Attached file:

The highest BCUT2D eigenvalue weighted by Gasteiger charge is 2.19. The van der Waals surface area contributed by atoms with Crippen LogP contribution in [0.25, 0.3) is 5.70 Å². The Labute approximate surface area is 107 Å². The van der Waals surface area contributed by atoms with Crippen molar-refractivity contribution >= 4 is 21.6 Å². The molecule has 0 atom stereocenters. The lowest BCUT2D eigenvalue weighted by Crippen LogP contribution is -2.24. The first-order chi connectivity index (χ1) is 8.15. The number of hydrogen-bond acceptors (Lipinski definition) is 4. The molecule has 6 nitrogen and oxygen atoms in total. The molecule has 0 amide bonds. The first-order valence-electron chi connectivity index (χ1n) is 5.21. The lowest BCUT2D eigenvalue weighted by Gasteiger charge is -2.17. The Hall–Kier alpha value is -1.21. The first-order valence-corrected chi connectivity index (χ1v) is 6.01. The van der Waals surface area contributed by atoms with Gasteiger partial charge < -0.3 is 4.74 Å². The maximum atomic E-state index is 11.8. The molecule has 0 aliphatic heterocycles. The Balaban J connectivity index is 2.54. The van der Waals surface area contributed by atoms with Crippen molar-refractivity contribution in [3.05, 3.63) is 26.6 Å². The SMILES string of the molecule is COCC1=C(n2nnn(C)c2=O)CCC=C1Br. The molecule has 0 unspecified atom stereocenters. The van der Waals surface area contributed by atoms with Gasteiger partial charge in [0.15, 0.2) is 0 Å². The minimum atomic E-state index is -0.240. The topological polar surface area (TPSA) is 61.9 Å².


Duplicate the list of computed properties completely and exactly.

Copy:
The highest BCUT2D eigenvalue weighted by Gasteiger charge is 2.19. The van der Waals surface area contributed by atoms with Crippen LogP contribution in [0.25, 0.3) is 5.70 Å². The Labute approximate surface area is 107 Å². The van der Waals surface area contributed by atoms with Crippen molar-refractivity contribution >= 4 is 21.6 Å². The molecule has 0 atom stereocenters. The lowest BCUT2D eigenvalue weighted by Crippen LogP contribution is -2.24. The first-order chi connectivity index (χ1) is 8.15. The number of hydrogen-bond acceptors (Lipinski definition) is 4. The molecule has 6 nitrogen and oxygen atoms in total. The molecule has 0 amide bonds. The first-order valence-electron chi connectivity index (χ1n) is 5.21. The lowest BCUT2D eigenvalue weighted by Gasteiger charge is -2.17. The Hall–Kier alpha value is -1.21. The first-order valence-corrected chi connectivity index (χ1v) is 6.01. The van der Waals surface area contributed by atoms with Gasteiger partial charge < -0.3 is 4.74 Å². The maximum atomic E-state index is 11.8. The molecule has 0 aliphatic heterocycles. The Balaban J connectivity index is 2.54. The van der Waals surface area contributed by atoms with Crippen molar-refractivity contribution in [3.05, 3.63) is 26.6 Å². The SMILES string of the molecule is COCC1=C(n2nnn(C)c2=O)CCC=C1Br. The molecule has 0 unspecified atom stereocenters. The van der Waals surface area contributed by atoms with Gasteiger partial charge in [0.15, 0.2) is 0 Å². The minimum atomic E-state index is -0.240. The topological polar surface area (TPSA) is 61.9 Å².